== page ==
This is the first of a series of blogs about how the Broadcom acquisition of Symantec will affect the information security marketplace, companies, and the wider security landscape. In each post, I will answer some of the most common questions I’m asked.
InteliSecure is the world’s premier vendor-neutral provider of solutions focused on the data protection space. Therefore, when the data protection community is disrupted, as it has been since Symantec was acquired by Broadcom, I get many phone calls. However, although this acquisition is high profile, I believe the change the industry is experiencing is reflective of a wider disruption in Information Security as a whole.
Before we look at the concerns related to this latest shift, let’s take a look at the wider Information Security technology space. Then, I’ll address some of the very real and practical questions about data protection that have been surfacing in the past month.
Symantec, DLP, and the Bigger Picture of Information Security Technology
For many years, security dinosaurs have roamed the earth. Huge security vendors like Symantec and McAfee, who filled giant war chests with legacy antivirus products, have attempted to build wider security “platforms” by purchasing a variety of promising technologies in growing spaces. The problem with these attempts is that they relied on rolling up complex products into already-large code bases, so true integration of those products was either difficult or impossible. The resulting platform offerings provided little integration beyond the fact that you could pay a single bill or work with a single sales rep.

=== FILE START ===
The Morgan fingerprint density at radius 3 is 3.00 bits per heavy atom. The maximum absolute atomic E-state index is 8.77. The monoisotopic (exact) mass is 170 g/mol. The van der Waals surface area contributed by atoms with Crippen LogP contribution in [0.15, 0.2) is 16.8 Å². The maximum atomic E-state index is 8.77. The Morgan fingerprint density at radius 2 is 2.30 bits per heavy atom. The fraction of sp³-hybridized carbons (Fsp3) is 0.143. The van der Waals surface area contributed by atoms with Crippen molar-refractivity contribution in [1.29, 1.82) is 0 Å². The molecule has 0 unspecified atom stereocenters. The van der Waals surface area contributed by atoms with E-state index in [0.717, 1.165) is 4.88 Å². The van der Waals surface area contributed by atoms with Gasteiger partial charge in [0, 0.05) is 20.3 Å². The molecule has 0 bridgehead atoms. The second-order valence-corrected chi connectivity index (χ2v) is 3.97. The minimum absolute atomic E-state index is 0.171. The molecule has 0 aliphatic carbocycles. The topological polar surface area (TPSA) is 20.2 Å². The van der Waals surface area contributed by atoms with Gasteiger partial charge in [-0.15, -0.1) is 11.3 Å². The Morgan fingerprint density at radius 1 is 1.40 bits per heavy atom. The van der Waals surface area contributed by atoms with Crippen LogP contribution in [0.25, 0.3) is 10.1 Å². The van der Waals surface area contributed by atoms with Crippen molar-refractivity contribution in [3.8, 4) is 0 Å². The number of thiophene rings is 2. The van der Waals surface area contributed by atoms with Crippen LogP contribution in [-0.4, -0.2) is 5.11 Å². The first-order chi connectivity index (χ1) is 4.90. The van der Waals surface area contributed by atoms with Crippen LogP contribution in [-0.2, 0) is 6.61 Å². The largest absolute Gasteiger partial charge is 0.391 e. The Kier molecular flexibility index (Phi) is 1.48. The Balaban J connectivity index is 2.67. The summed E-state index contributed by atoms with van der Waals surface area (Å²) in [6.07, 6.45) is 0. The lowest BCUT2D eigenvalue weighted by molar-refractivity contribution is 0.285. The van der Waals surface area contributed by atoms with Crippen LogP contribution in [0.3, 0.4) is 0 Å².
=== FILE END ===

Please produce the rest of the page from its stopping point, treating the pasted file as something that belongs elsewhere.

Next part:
Recent events such as Broadcom’s acquisition of Symantec and the replacement of McAfee’s CEO amid rumors of a possible IPO or merger signals the end of this era. Vendors like Palo Alto Networks that are executing a similar broad-brush strategy should take note. The truth is the rollup strategy didn’t work. While convergence is certainly important in security, the huge, loosely connected security portfolios failed to remain competitive in all the disciplines that they tried to cover. Each had pockets they were really good at, but none could hold all of their products to a consistently high standard of excellence. It is worth mentioning that Broadcom understands this and has already begun the process of streamlining Symantec’s portfolio in order to try to focus on what Symantec does best.
For Symantec, one of its pockets of expertise was Information Protection, led by a brilliant technologist named Nico Popp. Key products inside Nico’s purview were Symantec Data Loss Prevention (DLP) and Cloud Access Security Broker (CASB), both very good products that together solved for a significant portion of the data protection puzzle. As a result, Symantec gained a significant market share in both of those segments.
The fact that Broadcom has acquired Symantec, abandoned a large swath of Symantec customers, and started selling off assets has many customers rightly concerned. The fact that many key leaders from Symantec (including Nico Popp) have left the company, coupled with the disruption at McAfee, leaves many Information Security professionals wondering if this is the death of data protection as we know it.